Q&A: Ten Minutes with Naze Sahebzamani

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Q&A: Ten Minutes with Naze Sahebzamani

Sahebzamani hopes that her beautification plan will help students take more of stake in the school.

Sahebzamani hopes that her beautification plan will help students take more of stake in the school.

Photo Kaitlyn Corwin

Sahebzamani hopes that her beautification plan will help students take more of stake in the school.

Photo Kaitlyn Corwin

Photo Kaitlyn Corwin

Sahebzamani hopes that her beautification plan will help students take more of stake in the school.

Kaitlyn Corwin, In Depth Editor

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Naze Sahebzamani, newly hired World History and AP American Government teacher, is a difficult to pronounce case of déjà-vu, and rightfully so. She taught at Robinson High School for two years before taking the past three years to mentor beginning teachers. But she’s not just another educator; she is a worldly citizen who has long been involved in the US government. I recently sat down with Sahebzamani and asked her a few questions.

Q: What made you want to go into teaching?

A: Before I started teaching, I worked in politics. I love government and I love history, so I wanted to find something that combined my love for that [with my love for kids]. I especially think teenagers are awesome. So this was a combination of the two.

Q: When you were a child, did you know that you wanted to be a  teacher or did you think you were going to go into politics?

A: No, I knew when I was 12 years old that I wanted to be a political science major. I always wanted to go into politics. I’ve worked on Capitol Hill as a legislative aide to members of Congress, I’ve worked at an international non-profit, [and] I’ve worked for campaigns around the country.

Q: What is the name of the non-profit and what was it like working for an international organization?

A: It’s called Seeds of Peace and it’s a non-profit that brings kids from areas of conflict in the world and they make them live together and work together for the summer. We had Israelis, Palestinians, Jordanians, Egyptians, Albanians, Serbians, Bosnians, Greeks, and Turks. There were also people from India and Pakistan. [With some of these] people who traditionally don’t get along with one another, the kids came together. [Working in Detroit and Washington,] I had to get the adults from the Jewish and Arab community and introduce them to each other, then introduce them to their Middle Eastern counterparts.

Q: Moving on to school, what do you think is interesting or unique about the class that you teach?

A: I love teaching government to students because I want to teach them how to think, not what to think. I don’t really care what they believe in politically, as long as they have facts to back it up, but I want to see if what they believe is what they truly believe or what they’ve been taught to believe. So if someone comes in with very conservative views, I’ll go very liberal. If someone comes in with very liberal views, I’ll take a very conservative view. I want kids to have a true understanding of both sides of an issue before they make a decision on it.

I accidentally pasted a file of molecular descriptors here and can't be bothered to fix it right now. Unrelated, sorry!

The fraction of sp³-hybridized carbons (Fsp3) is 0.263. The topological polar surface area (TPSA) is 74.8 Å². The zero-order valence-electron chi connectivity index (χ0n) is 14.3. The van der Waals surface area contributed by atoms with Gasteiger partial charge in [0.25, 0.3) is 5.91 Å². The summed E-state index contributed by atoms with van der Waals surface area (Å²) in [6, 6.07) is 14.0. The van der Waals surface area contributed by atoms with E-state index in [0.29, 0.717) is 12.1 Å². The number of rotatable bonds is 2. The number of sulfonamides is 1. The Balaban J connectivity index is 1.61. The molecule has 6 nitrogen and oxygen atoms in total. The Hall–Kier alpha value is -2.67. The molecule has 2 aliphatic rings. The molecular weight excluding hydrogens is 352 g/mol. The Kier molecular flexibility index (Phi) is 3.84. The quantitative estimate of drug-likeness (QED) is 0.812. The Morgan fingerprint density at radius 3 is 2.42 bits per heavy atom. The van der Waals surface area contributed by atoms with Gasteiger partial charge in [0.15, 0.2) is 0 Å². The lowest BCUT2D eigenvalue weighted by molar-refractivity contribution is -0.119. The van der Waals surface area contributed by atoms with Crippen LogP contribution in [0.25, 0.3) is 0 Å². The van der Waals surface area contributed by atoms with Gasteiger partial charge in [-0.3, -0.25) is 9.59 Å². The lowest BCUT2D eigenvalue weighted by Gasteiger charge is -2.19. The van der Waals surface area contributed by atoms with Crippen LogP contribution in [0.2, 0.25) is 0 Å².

Q: Do you find your students have their own views or are they more influenced by whatever their parents or role models believe?

A: Everybody, when they form their opinions, is influenced by the people and things around them that are important to them. Your parents are your first example for everything in life, so you emulate your parents and mostly go with how they feel on politics. But it’s also your friends; if you go to a mosque, a church, a synagogue; if you’re on a team or belong to a service organization: all of those things help form your opinion. So everybody has various opinions and they come into class with them, so that’s the great thing about [this class] because you can get a lot of different perspectives and I love that.

Q: Do you have any advice for students? Because you knew what you were going to do so early on, I’m sure you didn’t face much indecision, but what would you recommend students do when they aren’t really sure what to do with their future?

A: I think your teens and your twenties are to figure out who you are and where you stand, so try as many different things as you can and it’s okay to make mistakes. You know, you’re not supposed to know everything right now. That’s why you’re in school: to learn. And when you go to college, if you still don’t know what your major is, try a couple of different majors. If you want to be a doctor but you’re not sure, go shadow a doctor and see if that’s what you want to do. Until I was 12 years old, I wanted to be a doctor and then I saw open heart surgery and I thought [it was] disgusting. And then I started getting into politics and I really liked it. So try different things and don’t be afraid to ask questions; it’s okay not to know the answer.

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